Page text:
If you read the tea leaves on the message boards, Felton is looking for additional help once again from the junior college ranks, and it seems as if he has that 2-guard spot in mind. The comparison kicked around a lot this week has been Katu Davis; Davis was a JUCO transfer for the 1995 and 1996 seasons, and he was a big part of the tournament run in 1996. He also provides a reference for contrast between the three-point specialist and a guy who can score inside and out from that guard spot. If there’s another Katu out there, that kind of spark from the backcourt, along with Gaines’ steady play, could really transform this team.

The frontcourt will appreciate the help. Brown is the star, and his game could really take off next year if he works on those glacially-slow moves with the ball. After Brown, you have several guys who can give a minute here, a minute there. Bliss will hopefully continue to stay well. Singleton came along on defense, and it could mean something if he developed any kind of game on offense. Jackson was limited as a freshman, and an injury really slowed him down at the end of the year. There is a nice group of freshmen coming in for the frontcourt, but we shouldn’t place the expectation of big minutes on freshman.

You can see why pwd made "find another Takais Brown" one of his suggestions for next year. Given one scholarship, I’d still choose a scorer at guard first. Brown and the rest of the frontcourt were typically effective this year when Stukes (or on rare occasions someone else) was lighting it up from outside. With Stukes gone, I’m just not as confident yet that we can replace that potency.

Post Georgia b’ball assistant applies for head coaching job

Friday March 23, 2007

John Kaltefleiter reports in the ABH that Georgia basketball assistant Mike Jones is chasing the dream that most assistants have. He has applied for the head coaching vacancy at Division II Columbus State.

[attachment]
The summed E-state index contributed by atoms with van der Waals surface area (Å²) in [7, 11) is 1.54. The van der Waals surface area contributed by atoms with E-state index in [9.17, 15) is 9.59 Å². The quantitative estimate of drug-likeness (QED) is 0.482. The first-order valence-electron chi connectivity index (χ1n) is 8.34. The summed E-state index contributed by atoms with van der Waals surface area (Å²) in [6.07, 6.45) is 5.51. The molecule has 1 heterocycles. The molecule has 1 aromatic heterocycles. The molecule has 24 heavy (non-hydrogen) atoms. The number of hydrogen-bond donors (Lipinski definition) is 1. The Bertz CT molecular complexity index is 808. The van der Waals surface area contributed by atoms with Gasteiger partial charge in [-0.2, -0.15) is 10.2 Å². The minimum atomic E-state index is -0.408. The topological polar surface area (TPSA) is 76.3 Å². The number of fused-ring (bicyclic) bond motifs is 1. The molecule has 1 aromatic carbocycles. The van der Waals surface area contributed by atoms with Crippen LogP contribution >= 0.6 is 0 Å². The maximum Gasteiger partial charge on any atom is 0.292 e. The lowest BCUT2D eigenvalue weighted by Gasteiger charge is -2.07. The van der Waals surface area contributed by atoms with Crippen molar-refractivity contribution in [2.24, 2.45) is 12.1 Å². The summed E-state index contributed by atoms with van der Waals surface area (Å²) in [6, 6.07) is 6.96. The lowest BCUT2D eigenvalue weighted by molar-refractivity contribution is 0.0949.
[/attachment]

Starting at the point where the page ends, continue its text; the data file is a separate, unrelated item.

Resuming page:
Jones said,

I do, just like every other assistant coach, want to be at the top of his profession and that means being the head coach of his own program. I’d be happy to have the opportunity to coach my own team.

You can’t argue with that. We wish him the best of luck going after his goals.

Post What a tournament

Friday March 23, 2007

There have ben some duds in recent years, but this year’s NCAA Tournament has been one of the best I can recall. It started last Saturday with one of the best all-around days of tournament basketball I’ve seen. The day began with Ohio State’s thrilling overtime win over Xavier. Butler hung on against Maryland. Pitt was in a struggle with VCU. UCLA survived against Indiana. Texas A&M and Louisville was a classic back-and-forth slugfest. The Vandy-Washington State game was the best of them all – a double-overtime roller coaster.

The first night of the Sweet Sixteen continued to live up to form. Of the four games, two were decided by a single point and another had only a three-point margin. Memphis continues to prove the doubters wrong. Ohio State came back from the dead for a second straight game and showed that they still had some magic left.

Keep them coming – this has been an incredible event so far.

Post Tubby Smith out at Kentucky

Thursday March 22, 2007
Ron Jirsa
Waiting to hear from Mitch Barnhart.

FoxSports.com is reporting that Kentucky basketball coach Tubby Smith has been forced out and will take the vacant job at Minnesota. Not at Michigan – at Minnesota.

I’m not one to dance on graves. As a relatively ambitious man, I can understand why Tubby left Georgia for Kentucky. But I’m certainly not sad for him and definitely not sympathetic with the Cats. With the greater prestige of the job comes greater expectations and pressure. Now is the Minnesota situation in 2007 better than the situation Tubby came into at Georgia in 1995? I don’t think so.

The college basketball world now waits to see if Billy Donovan will turn down the job.

Perhaps Tubby can continue his legacy at Kentucky much the same way he did at Georgia with a recommendation for his successor. Ron Jirsa is available.

Post Around the Dawgnation

Wednesday March 21, 2007

Random bits of news today:

The Lady Dogs’ Sweet Sixteen game against Purdue in Dallas is set for Sunday the 24th at 7:00 ET. ESPN2 will have the game.